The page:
As technology companies continue battling to bolster their IP rights, Microsoft paid AOL around $1 billion for 925 patents in April 2012.
The makers of Oscar-winning movie The Hurt Locker have demanded that the identities of more than 2,500 individuals who allegedly downloaded the film illegally should be released.
Micro-blogging website Twitter plans to hand more control of its patents to the designers and engineers behind the innovations, rather than the company as a whole.
A global book publisher has demanded that four people face piracy charges for allegedly using peer-to-peer network BitTorrent to share its titles online.
An independent data protection body in the EU has warned that proposed anti-counterfeiting and piracy legislation could breach privacy provisions under the European Convention on Human Rights (ECHR).
Copyright owners have lamented a decision by the Australian High Court, which ruled that Internet service provider (ISP) iiNet did not authorise copyright infringement by its users.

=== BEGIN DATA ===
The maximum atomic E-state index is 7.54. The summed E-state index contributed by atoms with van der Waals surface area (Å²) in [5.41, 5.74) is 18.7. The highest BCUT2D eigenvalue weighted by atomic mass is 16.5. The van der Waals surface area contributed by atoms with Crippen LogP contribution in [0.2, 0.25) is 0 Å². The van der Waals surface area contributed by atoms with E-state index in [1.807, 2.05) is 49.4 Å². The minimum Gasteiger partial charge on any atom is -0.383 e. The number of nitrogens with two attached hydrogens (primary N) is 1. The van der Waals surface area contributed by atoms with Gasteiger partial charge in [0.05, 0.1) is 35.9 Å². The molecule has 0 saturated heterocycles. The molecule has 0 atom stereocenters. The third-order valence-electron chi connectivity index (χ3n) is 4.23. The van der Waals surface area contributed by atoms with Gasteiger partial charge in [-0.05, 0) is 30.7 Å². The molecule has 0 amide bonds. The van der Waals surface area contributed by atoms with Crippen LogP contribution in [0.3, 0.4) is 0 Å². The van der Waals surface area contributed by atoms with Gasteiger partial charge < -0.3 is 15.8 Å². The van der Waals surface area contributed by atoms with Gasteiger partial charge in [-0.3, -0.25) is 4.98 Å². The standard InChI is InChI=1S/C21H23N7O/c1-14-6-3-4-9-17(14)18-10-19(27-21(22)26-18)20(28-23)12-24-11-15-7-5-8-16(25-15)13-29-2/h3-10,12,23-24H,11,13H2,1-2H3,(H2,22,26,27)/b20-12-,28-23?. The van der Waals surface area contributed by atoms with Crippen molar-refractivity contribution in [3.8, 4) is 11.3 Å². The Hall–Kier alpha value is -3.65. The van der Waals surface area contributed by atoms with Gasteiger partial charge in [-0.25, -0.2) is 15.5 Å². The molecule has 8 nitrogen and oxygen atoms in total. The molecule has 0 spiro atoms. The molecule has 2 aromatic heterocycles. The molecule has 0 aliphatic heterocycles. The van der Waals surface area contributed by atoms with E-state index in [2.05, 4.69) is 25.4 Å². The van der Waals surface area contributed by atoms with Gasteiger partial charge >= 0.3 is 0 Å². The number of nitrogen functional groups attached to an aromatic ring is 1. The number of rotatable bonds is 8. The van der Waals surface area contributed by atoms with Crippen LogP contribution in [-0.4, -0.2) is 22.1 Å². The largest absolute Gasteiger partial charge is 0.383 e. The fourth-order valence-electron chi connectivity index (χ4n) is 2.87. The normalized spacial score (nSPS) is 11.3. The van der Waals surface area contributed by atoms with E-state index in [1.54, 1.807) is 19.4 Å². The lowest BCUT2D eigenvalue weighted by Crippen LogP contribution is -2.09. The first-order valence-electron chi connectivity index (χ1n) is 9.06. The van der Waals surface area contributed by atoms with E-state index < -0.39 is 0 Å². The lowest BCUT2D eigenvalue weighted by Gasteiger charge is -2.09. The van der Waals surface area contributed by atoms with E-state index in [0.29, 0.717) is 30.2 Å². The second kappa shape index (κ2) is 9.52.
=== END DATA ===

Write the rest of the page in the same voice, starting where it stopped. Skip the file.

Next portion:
A German court has forced YouTube to remove seven copyrighted music clips and said it is responsible for content posted by users.
In other gTLD news, the International Rugby Board (IRB) confirmed that it has applied to operate the .rugby domain.
Multinational auditing company Deloitte has confirmed that it has applied to operate a .deloitte generic top-level domain (gTLD).
Keyword advertising disputes can be heard by courts either in the country the disputed trademark is registered in, or the country the advertiser is located in, the Court of Justice of the EU (CJEU) has ruled.